Music is like air. Like water. With us, in us, around us, intimate, always.
First kiss, first love, making love, lullabies, wedding songs, graduation, sock hops, white ankle socks, births, break ups, funerals, in the bath, in the morning, your alarm, your ring tone, your call to arms, in the living room loving your lover or bouncing your baby on your hip. We mark moments with music.
I can tell you what song was playing the first time I had sex. I can tell you what music I was listening to while pregnant with my first child. I could journal my hopes and dashed hopes and forgotten loves in never forgotten songs. I can paint stories with lyrics and encode emotions in bass lines. And I can tell you what Thriller meant to me. I can tell you why the internet slowed, Facebook exploded and Twitter screamed when Michael Jackson died.
It was not that time stood still. It did not. Instead, time conflated. It rolled back on itself like fabric worried between nervous fingers. In the moment of the news of Michael Jackson’s death, in that precise moment, I was thirty-six and ten years old, at the same time. I was learning the moonwalk from my dancing Aunty Ingrid; I was rolling up my jeans to show off my white socks; I was lusting for a red leather jacket; I was watching the video Thriller every hour on the hour; I was watching squares light up beneath Michael Jackson’s every step in Billie Jean as my Twitter feed lit up my computer screen at work.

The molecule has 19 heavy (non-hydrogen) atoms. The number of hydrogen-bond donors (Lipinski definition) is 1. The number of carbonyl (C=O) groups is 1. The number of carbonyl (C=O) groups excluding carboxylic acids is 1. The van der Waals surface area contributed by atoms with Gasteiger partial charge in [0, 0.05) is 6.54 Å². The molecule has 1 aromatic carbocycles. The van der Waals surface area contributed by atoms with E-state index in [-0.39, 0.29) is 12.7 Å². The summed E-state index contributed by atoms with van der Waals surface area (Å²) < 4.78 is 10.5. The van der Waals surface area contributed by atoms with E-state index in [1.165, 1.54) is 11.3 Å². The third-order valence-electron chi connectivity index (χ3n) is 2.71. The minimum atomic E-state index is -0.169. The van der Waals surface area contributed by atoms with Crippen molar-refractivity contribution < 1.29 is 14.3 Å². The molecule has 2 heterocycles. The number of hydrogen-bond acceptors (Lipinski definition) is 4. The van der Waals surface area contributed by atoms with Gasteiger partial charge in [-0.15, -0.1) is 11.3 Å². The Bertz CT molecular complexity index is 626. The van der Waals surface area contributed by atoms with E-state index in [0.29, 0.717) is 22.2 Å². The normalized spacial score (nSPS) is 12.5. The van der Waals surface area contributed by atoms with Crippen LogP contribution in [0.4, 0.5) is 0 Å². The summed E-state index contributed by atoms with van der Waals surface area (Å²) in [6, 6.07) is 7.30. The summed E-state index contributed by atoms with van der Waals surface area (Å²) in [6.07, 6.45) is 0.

When we grieve the deaths of celebrities – people we have never known personally, who may have led the way in trend or fashion or popular imagination but did not offer or exact social change or courage or sacrifice, who did not bend the world along the long arc of justice – we grieve for ourselves and for the insignificance of our legacies.
We grieve for mercurial youth splitting and silvering into glittering marbles rolling away, always away; for moments of passion gone by and gone dry; our weaknesses; our mistakes; our foibles; struggles; neuroses; the wounds we suffered and those we visited on others. We grieve. We grieve talent wasted, partial, never realized, not enough, and should have been more.
Talent sometimes seeks to recast the world in its own image; and, when that fails or flounders, seeks sanctuary in a world of its own creation, an insular, humid, privileged, incestuous hothouse of demons and neuroses flourishing and feeding on each other, growing strong, monstrously weak, decadent and absurd.
Picasso was a tormented minotaur who savaged the psyches of the women who loved him. Einstein was a domestic tyrant. Miles Davis landed his fists on the peerlessly emotive face of Cicely Tyson. And Michael Jackson likely seduced and violated children for pleasure.
This we should not romanticize. None of this we should idealize or excuse; genius cannot be equated with ghoulish permission to consume the spirits and souls of others. The polarity of Michael Jackson’s legacy, of his musical and marketing genius versus his narcissism, depravity and absurdity, is hair-holdingly nauseating. This was a life but it was no life. He was just a man. He was not a man. He was the foil to what a man of character ought to be.
So when we grieve for Michael Jackson, we are not grieving him as man or as a precious life lost; we grieve his talent, his wasted talent, and the violence that the fruits of his talent allowed him to visit on himself and others. We grieve his dichotomous legacy. The zenith of artistry. The colonization of teen imagination, circa 1983. The diminishing trajectory of talent. The waste. The wreckage. The wrongs.
And in this grief, we mourn our own middling legacies, rue their insignificance and their invisibility, and marvel that there will be days – every day – that the world will not slow to make origami of time in honour of our ends.
I am not writing about Michael Jackson. I am writing about you. About the man in the mirror.